However you are starting to see a change. Attendance is dropping, down 15 million in the last 8 years.  A sport this big doesnt fail in a day, it fails over a generation or two.

An increasing amount of revenue is coming from media deals, and that is not healthy for the sport.

5 hours ago, Frobby said:

The Fox media contract is very recent (Nov. 2018), and worth about 50% more than their last deal.    The next ESPN deal is expected to be similar.    I’ve been hearing about how the TV rights market was a bubble since at least 2013, but the reality is that rights fees continue to increase. 

Like I said above, it does not fail in a season.  National viewership is down.  ESPN weekly telecasts and ratings for the WS have been steadily decreasing.  While I will admit that local viewership has been strong, and is largely tied to competitiveness of the team, there was at least a 1% drop in that viewership last year.

It's tough to speculate but I am guessing the cheating scandal will be strongly felt come this spring as more disillusioned fans drop off.  Also keep in mind that local media viewership is largely tied to cable viewership which has been in steady decline.  What you get is people watching a game because it comes with their cable subscription.  Ask those people to pay for the product ala carte and you might start seeing different results.

6 hours ago, DrungoHazewood said:

That's like saying if the world wants to fix climate change, then a simple solution is to just get Republicans and Democrats and the Chinese and the Indians to all come together in a spirit of mutual cooperation and shared sacrifice and they'll work out something awesome.  If it was that easy, it would have happened generations ago.

The problem with fixing revenue sharing is that the people who bought into the Yanks and Dodgers and Red Sox and Cubs and Astros and Giants and Cardinals and others did so on the basis of a model where they have dominant revenue streams.  Their franchise values are based on this.  You are asking them to voluntarily give up $10s or $100s of millions of dollars or more for the good of teams who they currently beat on a regular basis.  The only way they agree to this is if they see the entire structure on the verge of collapse, and even then they probably start off by lopping off weak teams rather than sacrifice their own finances.  And MLB is not on the verge of collapse - it's at peak historical revenues; pretty much the opposite of collapse.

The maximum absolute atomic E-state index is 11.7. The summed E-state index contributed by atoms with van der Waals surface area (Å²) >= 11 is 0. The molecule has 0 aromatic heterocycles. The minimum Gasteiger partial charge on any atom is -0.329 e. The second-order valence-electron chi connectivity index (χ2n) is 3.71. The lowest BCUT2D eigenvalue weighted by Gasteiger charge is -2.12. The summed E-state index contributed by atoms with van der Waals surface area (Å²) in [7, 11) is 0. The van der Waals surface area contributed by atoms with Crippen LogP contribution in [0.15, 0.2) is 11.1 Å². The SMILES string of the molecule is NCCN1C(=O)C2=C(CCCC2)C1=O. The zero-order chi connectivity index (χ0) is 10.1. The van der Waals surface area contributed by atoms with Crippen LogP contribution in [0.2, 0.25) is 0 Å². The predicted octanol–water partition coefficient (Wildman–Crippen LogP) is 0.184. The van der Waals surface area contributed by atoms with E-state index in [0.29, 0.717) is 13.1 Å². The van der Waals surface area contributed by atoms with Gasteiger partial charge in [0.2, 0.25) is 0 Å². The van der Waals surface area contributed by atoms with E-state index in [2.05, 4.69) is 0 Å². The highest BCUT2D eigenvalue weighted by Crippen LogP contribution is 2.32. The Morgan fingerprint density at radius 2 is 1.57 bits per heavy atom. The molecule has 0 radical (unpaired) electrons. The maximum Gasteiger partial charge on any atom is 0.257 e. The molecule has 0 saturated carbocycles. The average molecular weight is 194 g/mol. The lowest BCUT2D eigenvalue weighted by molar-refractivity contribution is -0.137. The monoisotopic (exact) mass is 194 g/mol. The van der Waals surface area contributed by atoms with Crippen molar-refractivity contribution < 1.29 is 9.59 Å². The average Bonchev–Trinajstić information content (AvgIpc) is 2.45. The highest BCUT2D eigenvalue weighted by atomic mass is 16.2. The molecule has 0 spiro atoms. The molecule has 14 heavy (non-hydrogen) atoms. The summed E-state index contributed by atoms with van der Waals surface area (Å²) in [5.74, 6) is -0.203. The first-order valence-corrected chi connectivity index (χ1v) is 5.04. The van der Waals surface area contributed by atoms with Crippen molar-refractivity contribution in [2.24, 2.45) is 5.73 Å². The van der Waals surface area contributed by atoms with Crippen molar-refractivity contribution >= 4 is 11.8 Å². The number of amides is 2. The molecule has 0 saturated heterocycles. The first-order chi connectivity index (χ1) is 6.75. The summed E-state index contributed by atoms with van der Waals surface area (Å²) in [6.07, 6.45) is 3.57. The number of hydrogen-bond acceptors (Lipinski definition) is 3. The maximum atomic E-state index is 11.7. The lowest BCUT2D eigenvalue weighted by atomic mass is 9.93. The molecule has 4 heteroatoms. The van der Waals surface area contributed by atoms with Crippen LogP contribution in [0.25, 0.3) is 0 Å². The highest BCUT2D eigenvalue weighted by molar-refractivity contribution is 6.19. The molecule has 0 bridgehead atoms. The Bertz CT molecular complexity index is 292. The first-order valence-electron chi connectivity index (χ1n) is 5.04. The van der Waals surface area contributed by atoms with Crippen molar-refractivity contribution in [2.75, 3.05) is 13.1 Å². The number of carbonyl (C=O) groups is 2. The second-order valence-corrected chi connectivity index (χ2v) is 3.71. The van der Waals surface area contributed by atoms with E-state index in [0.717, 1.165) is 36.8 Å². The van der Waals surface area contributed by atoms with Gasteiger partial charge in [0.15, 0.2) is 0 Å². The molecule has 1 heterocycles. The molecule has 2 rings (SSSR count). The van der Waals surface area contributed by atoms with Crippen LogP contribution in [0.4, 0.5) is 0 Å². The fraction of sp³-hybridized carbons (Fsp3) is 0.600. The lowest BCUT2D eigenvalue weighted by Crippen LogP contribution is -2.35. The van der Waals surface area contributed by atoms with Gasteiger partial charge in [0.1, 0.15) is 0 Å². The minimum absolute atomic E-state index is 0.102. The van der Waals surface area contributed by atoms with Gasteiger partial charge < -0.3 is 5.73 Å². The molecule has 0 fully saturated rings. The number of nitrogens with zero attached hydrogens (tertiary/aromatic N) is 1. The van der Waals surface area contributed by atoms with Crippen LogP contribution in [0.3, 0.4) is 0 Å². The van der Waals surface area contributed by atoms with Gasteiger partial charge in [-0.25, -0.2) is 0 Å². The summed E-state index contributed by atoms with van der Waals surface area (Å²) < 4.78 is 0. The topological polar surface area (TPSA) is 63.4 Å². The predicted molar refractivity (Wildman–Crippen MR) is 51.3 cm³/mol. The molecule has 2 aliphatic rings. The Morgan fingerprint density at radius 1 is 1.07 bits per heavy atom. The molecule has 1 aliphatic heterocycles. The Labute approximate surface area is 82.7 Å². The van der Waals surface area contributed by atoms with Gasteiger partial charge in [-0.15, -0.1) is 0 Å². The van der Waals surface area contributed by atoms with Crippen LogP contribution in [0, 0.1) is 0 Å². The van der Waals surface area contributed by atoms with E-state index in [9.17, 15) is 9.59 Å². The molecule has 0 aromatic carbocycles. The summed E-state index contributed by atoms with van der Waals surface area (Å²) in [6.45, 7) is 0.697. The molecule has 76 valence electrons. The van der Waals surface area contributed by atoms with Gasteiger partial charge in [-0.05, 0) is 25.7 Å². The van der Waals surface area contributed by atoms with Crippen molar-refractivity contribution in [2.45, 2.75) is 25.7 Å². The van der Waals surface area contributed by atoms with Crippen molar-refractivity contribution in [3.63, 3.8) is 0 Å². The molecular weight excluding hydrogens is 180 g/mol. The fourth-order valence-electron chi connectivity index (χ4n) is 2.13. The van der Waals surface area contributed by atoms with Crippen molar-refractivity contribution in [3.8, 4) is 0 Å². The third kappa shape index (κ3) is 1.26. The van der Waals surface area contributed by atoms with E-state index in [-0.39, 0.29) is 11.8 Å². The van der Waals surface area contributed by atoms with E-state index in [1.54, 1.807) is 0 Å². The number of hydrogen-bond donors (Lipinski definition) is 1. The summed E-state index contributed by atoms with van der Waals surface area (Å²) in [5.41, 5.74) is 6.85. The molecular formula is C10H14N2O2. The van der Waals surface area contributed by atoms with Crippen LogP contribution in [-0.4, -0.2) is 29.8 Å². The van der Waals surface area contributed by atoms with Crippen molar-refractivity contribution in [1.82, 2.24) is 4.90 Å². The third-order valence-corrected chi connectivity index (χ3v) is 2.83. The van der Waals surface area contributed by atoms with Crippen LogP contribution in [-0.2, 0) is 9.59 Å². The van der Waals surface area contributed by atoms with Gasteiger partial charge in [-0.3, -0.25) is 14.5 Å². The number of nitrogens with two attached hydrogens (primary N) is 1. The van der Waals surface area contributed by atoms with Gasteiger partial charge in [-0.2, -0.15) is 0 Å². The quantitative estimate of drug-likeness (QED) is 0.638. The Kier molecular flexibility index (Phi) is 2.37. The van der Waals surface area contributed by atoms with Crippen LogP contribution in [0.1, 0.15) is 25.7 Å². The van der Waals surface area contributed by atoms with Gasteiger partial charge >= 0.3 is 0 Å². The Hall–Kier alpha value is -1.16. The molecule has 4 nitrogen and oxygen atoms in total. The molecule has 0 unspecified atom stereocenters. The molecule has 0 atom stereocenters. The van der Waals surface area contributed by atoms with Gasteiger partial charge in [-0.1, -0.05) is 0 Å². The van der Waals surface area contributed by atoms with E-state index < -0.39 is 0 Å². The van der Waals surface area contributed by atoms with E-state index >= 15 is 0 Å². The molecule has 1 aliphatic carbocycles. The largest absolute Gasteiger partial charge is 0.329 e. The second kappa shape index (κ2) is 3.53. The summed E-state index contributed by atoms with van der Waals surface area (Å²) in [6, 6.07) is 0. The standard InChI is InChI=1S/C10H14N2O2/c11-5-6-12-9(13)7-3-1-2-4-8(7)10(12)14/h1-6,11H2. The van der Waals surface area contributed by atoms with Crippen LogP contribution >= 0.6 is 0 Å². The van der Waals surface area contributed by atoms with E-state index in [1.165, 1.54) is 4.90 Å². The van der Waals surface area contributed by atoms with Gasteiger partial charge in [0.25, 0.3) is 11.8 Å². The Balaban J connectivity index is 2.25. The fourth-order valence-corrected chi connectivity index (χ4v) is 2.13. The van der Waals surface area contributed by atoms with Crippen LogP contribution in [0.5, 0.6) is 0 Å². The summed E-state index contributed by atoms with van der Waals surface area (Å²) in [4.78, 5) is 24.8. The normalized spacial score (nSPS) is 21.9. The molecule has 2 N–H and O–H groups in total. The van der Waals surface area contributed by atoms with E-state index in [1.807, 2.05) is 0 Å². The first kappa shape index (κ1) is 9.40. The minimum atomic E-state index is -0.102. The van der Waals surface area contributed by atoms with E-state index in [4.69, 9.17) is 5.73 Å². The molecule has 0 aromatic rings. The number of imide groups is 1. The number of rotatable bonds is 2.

So my first answer to this is that all of those parties did come together and agree on a path to fixing climate change.  It was called the Paris Accords and before that the Kyoto Protocol. One of those parties backed out (but I wont get into politics).  So your analogy fails in that way.

I have been saying g for awhile that MLB is moving toward a 8 team league with 4-6 other teams who are allowed to compete in any given year.

Did you read the article linked.  Because what you are describing, a league and revenue sharing system, largely controlled by the largest markets is what we have. "All of the lower-revenue smaller-market teams are receiving less money than they used to under the old CBA."

In addition because the players didnt put up a fight for more of the pie, smaller market teams didnt object to this system because they could still maximize profits.  This profit maximization system decreases the product on the field (paying players less), disadvantages small market teams (less revenue sharing), while boosting revenues, especially for large market teams who sit at or near the cap and yet make more money.

Profits are one way to measure the success of the game (and rightly should be), and are oft used by supporters of the current system to extol its virtues, but are only part of that story that includes viewership, attendance, the health of cities that are bank rolling new stadiums, etc.  

As long as baseball let's the small market teams compete 3-4 out of every ten years it will renew interest in those cities and expand viewership.  But that's not a super healthy sport long term and that systems relies on a system where baseball and baseball games was a principle form of entertainment.

Things like the streaming boom, Twitch TV, and you tube might change that a bit.

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2 hours ago, Philip said:

No 2WC, no “three batter minimum” no “banning shifts” no replay, no juiced balls, no pitch clock.

those are all gimmicks that don’t help the game.

Are you of the opinion that the game is fine as it is and doesn't need any modifications to appeal to a broader audience?

I don't know how you explain to the fanbase that you're going to not have any replays and allow missed calls that are immediately obvious to everyone to stand.  And I'm good with trying some things to keep the average game time from passing that of an international test match in cricket.